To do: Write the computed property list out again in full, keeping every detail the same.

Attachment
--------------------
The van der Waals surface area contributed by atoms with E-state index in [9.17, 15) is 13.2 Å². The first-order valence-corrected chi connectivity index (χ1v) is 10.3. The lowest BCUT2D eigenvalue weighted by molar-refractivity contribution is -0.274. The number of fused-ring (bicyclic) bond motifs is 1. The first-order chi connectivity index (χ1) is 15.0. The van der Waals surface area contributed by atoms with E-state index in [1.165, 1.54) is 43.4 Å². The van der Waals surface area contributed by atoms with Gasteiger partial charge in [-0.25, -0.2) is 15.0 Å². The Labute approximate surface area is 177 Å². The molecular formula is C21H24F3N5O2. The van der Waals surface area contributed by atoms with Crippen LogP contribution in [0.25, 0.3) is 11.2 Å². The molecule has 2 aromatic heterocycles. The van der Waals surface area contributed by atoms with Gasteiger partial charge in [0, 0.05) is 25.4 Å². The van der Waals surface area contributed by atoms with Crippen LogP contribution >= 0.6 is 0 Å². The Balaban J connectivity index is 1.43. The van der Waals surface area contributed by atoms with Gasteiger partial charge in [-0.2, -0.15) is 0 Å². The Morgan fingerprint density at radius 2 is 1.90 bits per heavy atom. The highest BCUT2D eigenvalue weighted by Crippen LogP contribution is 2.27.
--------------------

The van der Waals surface area contributed by atoms with E-state index in [9.17, 15) is 13.2 Å². The first-order valence-corrected chi connectivity index (χ1v) is 10.3. The lowest BCUT2D eigenvalue weighted by molar-refractivity contribution is -0.274. The number of fused-ring (bicyclic) bond motifs is 1. The first-order chi connectivity index (χ1) is 15.0. The van der Waals surface area contributed by atoms with E-state index in [1.165, 1.54) is 43.4 Å². The van der Waals surface area contributed by atoms with Gasteiger partial charge in [-0.25, -0.2) is 15.0 Å². The Labute approximate surface area is 177 Å². The molecular formula is C21H24F3N5O2. The van der Waals surface area contributed by atoms with Crippen LogP contribution in [0.25, 0.3) is 11.2 Å². The molecule has 2 aromatic heterocycles. The van der Waals surface area contributed by atoms with Gasteiger partial charge in [0, 0.05) is 25.4 Å². The van der Waals surface area contributed by atoms with Crippen LogP contribution >= 0.6 is 0 Å². The Balaban J connectivity index is 1.43. The van der Waals surface area contributed by atoms with Gasteiger partial charge in [-0.2, -0.15) is 0 Å². The Morgan fingerprint density at radius 2 is 1.90 bits per heavy atom. The highest BCUT2D eigenvalue weighted by Crippen LogP contribution is 2.27.